So far a depressing picture – but I do not think that most people in most countries fully share this Benthamite view of things. I think that most people are closer to the ancient Greek philosopher Epicurus. The philosopher Epicurus did not deny the Gods (he was not a materialist as Hobbes and Bentham were), but he did not stress them either – his concern was with this life. Nor did Epicurus deny moral agency: the ability to meaningfully choose – free will. On the contrary, his philosophy was based upon the principle of free will – he hoped to convince people to choose to change their lives. And how to change their lives? Not by politics – but by their own efforts and by cooperating with their friends. Not in wild orgies (the short term pleasure undermining longer term happiness)… but in the simple joys of life and friendship. About a million miles for someone like me – I am really a Stoic in my political attitudes, always looking for a noble cause to die horribly for (telling me to forget politics and “enjoy your life” is like telling acid to be alkaline), but also a million miles from a follower of Jeremy Bentham with their obsession with planning society – treating people as non-sentient (non-beings).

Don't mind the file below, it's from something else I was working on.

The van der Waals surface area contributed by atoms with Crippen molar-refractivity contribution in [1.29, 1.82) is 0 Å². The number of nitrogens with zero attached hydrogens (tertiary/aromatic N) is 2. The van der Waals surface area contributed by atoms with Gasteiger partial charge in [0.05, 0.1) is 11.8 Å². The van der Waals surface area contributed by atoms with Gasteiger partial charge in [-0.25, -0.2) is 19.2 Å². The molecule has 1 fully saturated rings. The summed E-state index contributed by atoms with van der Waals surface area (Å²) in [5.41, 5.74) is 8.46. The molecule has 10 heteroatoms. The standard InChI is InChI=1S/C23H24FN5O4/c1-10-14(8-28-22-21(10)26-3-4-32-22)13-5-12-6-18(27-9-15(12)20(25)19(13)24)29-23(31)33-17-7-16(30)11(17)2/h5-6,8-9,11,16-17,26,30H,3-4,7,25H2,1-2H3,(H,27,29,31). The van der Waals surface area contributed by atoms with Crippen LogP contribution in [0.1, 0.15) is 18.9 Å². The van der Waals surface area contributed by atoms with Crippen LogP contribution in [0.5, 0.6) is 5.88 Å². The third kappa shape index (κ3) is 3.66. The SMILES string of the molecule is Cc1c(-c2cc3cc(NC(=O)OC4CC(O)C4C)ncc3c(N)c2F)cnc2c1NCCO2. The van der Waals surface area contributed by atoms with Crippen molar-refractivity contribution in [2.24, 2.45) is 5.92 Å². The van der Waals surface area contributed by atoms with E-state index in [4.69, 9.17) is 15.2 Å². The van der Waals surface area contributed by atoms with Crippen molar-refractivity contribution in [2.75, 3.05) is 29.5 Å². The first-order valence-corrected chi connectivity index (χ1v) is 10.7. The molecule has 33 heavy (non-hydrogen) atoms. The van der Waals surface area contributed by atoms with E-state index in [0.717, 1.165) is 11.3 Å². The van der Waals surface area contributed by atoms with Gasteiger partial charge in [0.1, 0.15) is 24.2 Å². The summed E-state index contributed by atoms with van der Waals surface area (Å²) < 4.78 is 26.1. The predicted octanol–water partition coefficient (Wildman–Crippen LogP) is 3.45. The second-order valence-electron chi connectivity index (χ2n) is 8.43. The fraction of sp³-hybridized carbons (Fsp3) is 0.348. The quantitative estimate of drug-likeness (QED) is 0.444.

Take the example of a young lady I overheard whilst on a recent overseas trip. The young lady asked a friend to help her decide which bangle on a table was the most pretty – this was a very serious matter for her, indeed her face was a picture of serious consideration into what was, for her, a very serious matter. This young lady was not unintelligent (I heard her speak at least two languages with total confidence) – it was just that her concerns were not political. Her mind was not bent on the planning of society (or preventing it being planned – in a desperate stand against the forces of evil) – and making (by force and fear) everyone do what she wanted them to do. The young person’s concern was with her own happiness and the happiness of the people around her – happiness to be promoted voluntarily, not by force.

I think most people are like this – large numbers of evil people exist, but most are not. Most people are, whether they know the man’s name or not, followers of Epicurus. I am not – most people are utterly alien to me (people like Cato the Younger are my sort of people). But most people are NOT followers of Jeremy Bentham with his desire to plan society, which means that (deep down) most people are not on the same side as most modern governments and the entrenched establishments they represent.

Television and posters (and so on) is all a good example of this. It is not all socialist, ever bigger government, propaganda. Most television, posters, magazines etc. are really focused on ‘life style’, fashions, holidays, house design, clothing, food, drink…

→ Continue reading: The world’s governments are mostly followers of Jeremy Bentham, but most people follow Epicurus – and there is some hope in that

Listening to Patrik Schumacher

Podcasts don’t suit everyone. Simply, for many, they tend to take too long to make their points. They have an additional drawback for me, which is that I love to listen to classical music, i.e. the sort of music which can also demand a lot of time to make its various musical points.